Tags: Tax Cheats

US Tax Agency Cuts Penalty If Tax Cheats Admit it

Tuesday, 08 Feb 2011 02:46 PM

 

WASHINGTON (AP) — International tax evaders who admit wrongdoing will be able to avoid jail and pay reduced fines under a new voluntary disclosure program announced by the main U.S. tax collection agency Tuesday.

Tax cheats will have until Aug. 31 to settle up with the Internal Revenue Service or face a crackdown against Americans who hide assets overseas, IRS Commissioner Doug Shulman said.

"If we find you, you face harsher penalties and the possibility of jail time," Shulman said. "If you come in voluntarily, you pay a steep price but avoid going to jail."

The offer is similar to one the IRS made in 2009 that netted 15,000 tax evaders. Shulman said the IRS has closed 2,000 of those cases, collecting $400 million in additional revenue.

Shulman said the new offer is not as generous because he does not want to reward tax cheats who waited two years to come forward.

Under the new program, tax evaders must pay back taxes, interest and delinquency penalties for the past eight years, if accounts have been held that long. In addition, they will have to pay a penalty of up to 25 percent of the highest annual amount in the overseas account from 2003 through 2010.

Shulman said the 2009 disclosure program provided the IRS with many leads on the bankers and financial advisers who help Americans hide assets. He said the IRS is now investigating "a number of other banks" and is tracking the flow of illicit money.

"We've been getting better and better at detecting offshore accounts. Therefore, the risk of being caught is increasing," Shulman said. "We now have a number of other banks under investigation based on information we received from our first round of disclosures and from other sources. Tax secrecy continues to erode."

Shulman declined to provide details about any current investigations.

The IRS long has had a policy that certain tax evaders who come forward before they are contacted by the agency usually can avoid jail time as long as they agree to pay back taxes, interest and hefty penalties. Drug dealers and money launderers need not apply. But if the money was earned legally, tax evaders can usually avoid criminal prosecution.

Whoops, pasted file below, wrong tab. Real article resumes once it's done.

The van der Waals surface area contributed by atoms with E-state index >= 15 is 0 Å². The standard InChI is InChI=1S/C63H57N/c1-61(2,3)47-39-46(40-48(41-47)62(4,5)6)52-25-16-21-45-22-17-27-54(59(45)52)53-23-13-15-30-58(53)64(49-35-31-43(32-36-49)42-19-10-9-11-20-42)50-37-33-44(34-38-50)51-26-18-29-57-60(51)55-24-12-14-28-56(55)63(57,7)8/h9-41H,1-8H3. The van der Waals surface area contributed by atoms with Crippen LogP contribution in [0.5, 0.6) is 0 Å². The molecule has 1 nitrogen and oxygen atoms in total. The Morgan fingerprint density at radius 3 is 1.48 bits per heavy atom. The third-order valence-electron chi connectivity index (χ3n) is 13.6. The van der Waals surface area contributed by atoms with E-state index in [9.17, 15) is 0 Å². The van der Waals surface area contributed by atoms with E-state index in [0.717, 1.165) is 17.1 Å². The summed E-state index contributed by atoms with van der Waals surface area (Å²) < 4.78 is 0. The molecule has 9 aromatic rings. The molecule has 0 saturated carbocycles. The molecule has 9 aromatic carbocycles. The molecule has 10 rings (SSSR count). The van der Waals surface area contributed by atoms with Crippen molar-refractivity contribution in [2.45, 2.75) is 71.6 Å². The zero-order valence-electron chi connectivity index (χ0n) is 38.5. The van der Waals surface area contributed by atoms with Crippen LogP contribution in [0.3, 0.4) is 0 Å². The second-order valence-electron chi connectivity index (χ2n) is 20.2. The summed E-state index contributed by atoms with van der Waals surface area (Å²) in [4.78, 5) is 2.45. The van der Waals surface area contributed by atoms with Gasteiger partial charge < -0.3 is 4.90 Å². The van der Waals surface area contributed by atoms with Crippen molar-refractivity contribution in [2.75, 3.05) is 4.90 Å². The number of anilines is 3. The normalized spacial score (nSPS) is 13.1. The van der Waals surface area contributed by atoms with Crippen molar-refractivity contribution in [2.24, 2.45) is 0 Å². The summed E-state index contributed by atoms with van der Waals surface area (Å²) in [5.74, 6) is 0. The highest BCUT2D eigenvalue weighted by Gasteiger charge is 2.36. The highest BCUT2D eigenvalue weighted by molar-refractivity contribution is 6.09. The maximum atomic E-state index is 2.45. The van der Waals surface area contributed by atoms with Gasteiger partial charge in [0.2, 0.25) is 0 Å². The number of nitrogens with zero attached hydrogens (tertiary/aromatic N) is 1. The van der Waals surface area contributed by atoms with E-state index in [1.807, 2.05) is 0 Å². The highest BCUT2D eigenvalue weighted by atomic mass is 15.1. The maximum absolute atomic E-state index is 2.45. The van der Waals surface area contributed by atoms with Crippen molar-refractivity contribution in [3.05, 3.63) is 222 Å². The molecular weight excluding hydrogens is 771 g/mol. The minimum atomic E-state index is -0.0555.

© Copyright 2015 The Associated Press. All rights reserved. This material may not be published, broadcast, rewritten or redistributed.

Around the Web
Join the Newsmax Community
Please review Community Guidelines before posting a comment.
>> Register to share your comments with the community.
>> Login if you are already a member.
blog comments powered by Disqus
 
Email:
Country
Zip Code:
Privacy: We never share your email.
 
Hot Topics
Follow Newsmax
Like us
on Facebook
Follow us
on Twitter
Add us
on Google Plus
Around the Web
Top Stories
You May Also Like

Japan Outraged as Video Purportedly Shows Hostage Beheaded

Saturday, 31 Jan 2015 23:05 PM

 . . .

Gov. Scott Walker Tops Iowa Poll After Freedom Summit Speech

Saturday, 31 Jan 2015 22:42 PM

A Des Moines Register poll shows Wisconsin Gov. Scott Walker at the top of the pack of potential 2016 GOP nominees ahead . . .

Rep. Peter King's Terror Plan: 'Find Them and Kill Them'

Saturday, 31 Jan 2015 20:35 PM

The beheading of Japanese journalist Kenji Goto is a further wake-up call to the world and to America that we're not de . . .

Most Commented

Newsmax, Moneynews, Newsmax Health, and Independent. American. are registered trademarks of Newsmax Media, Inc. Newsmax TV, and Newsmax World are trademarks of Newsmax Media, Inc.

 
NEWSMAX.COM
America's News Page
©  Newsmax Media, Inc.
All Rights Reserved